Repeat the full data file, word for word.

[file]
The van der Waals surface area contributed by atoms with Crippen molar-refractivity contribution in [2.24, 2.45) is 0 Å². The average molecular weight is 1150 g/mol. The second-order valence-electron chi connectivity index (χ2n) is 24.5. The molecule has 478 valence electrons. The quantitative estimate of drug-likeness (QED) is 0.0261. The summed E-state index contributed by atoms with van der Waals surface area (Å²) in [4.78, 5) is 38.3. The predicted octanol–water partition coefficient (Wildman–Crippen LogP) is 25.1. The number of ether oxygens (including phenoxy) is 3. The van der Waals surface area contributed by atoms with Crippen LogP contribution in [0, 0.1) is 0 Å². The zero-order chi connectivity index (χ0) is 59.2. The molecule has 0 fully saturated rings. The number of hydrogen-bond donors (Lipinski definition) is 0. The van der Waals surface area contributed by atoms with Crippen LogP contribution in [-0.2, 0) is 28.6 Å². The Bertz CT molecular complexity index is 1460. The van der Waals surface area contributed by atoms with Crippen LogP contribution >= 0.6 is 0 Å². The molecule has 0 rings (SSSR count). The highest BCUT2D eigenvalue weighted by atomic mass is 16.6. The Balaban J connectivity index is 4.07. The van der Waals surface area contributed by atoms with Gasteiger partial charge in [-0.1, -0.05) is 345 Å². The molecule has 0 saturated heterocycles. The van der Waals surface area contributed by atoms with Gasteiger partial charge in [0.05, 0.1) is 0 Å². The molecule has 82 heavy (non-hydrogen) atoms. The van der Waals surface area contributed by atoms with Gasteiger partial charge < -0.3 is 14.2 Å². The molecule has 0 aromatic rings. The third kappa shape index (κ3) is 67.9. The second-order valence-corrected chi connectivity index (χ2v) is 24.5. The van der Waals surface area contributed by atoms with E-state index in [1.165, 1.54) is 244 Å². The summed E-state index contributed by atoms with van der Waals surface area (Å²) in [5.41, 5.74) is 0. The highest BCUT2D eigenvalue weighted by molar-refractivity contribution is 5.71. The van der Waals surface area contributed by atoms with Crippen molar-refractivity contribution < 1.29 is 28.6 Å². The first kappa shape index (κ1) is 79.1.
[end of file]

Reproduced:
The van der Waals surface area contributed by atoms with Crippen molar-refractivity contribution in [2.24, 2.45) is 0 Å². The average molecular weight is 1150 g/mol. The second-order valence-electron chi connectivity index (χ2n) is 24.5. The molecule has 478 valence electrons. The quantitative estimate of drug-likeness (QED) is 0.0261. The summed E-state index contributed by atoms with van der Waals surface area (Å²) in [4.78, 5) is 38.3. The predicted octanol–water partition coefficient (Wildman–Crippen LogP) is 25.1. The number of ether oxygens (including phenoxy) is 3. The van der Waals surface area contributed by atoms with Crippen LogP contribution in [0, 0.1) is 0 Å². The zero-order chi connectivity index (χ0) is 59.2. The molecule has 0 fully saturated rings. The number of hydrogen-bond donors (Lipinski definition) is 0. The van der Waals surface area contributed by atoms with Crippen LogP contribution in [-0.2, 0) is 28.6 Å². The Bertz CT molecular complexity index is 1460. The van der Waals surface area contributed by atoms with Crippen LogP contribution >= 0.6 is 0 Å². The molecule has 0 rings (SSSR count). The highest BCUT2D eigenvalue weighted by atomic mass is 16.6. The Balaban J connectivity index is 4.07. The van der Waals surface area contributed by atoms with Gasteiger partial charge in [-0.1, -0.05) is 345 Å². The molecule has 0 saturated heterocycles. The van der Waals surface area contributed by atoms with Gasteiger partial charge in [0.05, 0.1) is 0 Å². The molecule has 82 heavy (non-hydrogen) atoms. The van der Waals surface area contributed by atoms with Gasteiger partial charge < -0.3 is 14.2 Å². The molecule has 0 aromatic rings. The third kappa shape index (κ3) is 67.9. The second-order valence-corrected chi connectivity index (χ2v) is 24.5. The van der Waals surface area contributed by atoms with E-state index in [1.165, 1.54) is 244 Å². The summed E-state index contributed by atoms with van der Waals surface area (Å²) in [5.41, 5.74) is 0. The highest BCUT2D eigenvalue weighted by molar-refractivity contribution is 5.71. The van der Waals surface area contributed by atoms with Crippen molar-refractivity contribution < 1.29 is 28.6 Å². The first kappa shape index (κ1) is 79.1.